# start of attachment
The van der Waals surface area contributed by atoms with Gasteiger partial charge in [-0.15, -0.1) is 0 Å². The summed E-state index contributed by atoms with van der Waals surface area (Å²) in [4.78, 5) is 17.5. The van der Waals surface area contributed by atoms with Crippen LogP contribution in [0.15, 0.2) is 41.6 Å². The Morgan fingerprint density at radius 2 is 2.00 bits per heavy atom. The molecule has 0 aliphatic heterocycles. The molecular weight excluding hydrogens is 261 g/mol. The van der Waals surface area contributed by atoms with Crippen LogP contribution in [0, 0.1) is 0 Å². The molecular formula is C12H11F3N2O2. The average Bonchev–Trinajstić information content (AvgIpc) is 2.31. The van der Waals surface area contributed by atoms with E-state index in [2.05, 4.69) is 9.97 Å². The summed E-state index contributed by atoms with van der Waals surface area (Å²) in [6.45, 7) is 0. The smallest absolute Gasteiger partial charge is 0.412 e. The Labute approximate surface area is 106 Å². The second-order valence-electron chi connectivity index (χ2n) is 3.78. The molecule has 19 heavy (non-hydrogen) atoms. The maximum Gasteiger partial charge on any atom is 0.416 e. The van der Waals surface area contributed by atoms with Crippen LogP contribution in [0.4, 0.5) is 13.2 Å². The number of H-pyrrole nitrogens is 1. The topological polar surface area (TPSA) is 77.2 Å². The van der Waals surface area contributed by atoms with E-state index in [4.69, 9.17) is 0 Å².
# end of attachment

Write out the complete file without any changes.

The van der Waals surface area contributed by atoms with Gasteiger partial charge in [-0.15, -0.1) is 0 Å². The summed E-state index contributed by atoms with van der Waals surface area (Å²) in [4.78, 5) is 17.5. The van der Waals surface area contributed by atoms with Crippen LogP contribution in [0.15, 0.2) is 41.6 Å². The Morgan fingerprint density at radius 2 is 2.00 bits per heavy atom. The molecule has 0 aliphatic heterocycles. The molecular weight excluding hydrogens is 261 g/mol. The van der Waals surface area contributed by atoms with Crippen LogP contribution in [0, 0.1) is 0 Å². The molecular formula is C12H11F3N2O2. The average Bonchev–Trinajstić information content (AvgIpc) is 2.31. The van der Waals surface area contributed by atoms with E-state index in [2.05, 4.69) is 9.97 Å². The summed E-state index contributed by atoms with van der Waals surface area (Å²) in [6.45, 7) is 0. The smallest absolute Gasteiger partial charge is 0.412 e. The Labute approximate surface area is 106 Å². The second-order valence-electron chi connectivity index (χ2n) is 3.78. The molecule has 19 heavy (non-hydrogen) atoms. The maximum Gasteiger partial charge on any atom is 0.416 e. The van der Waals surface area contributed by atoms with Crippen LogP contribution in [0.4, 0.5) is 13.2 Å². The number of H-pyrrole nitrogens is 1. The topological polar surface area (TPSA) is 77.2 Å². The van der Waals surface area contributed by atoms with E-state index in [4.69, 9.17) is 0 Å².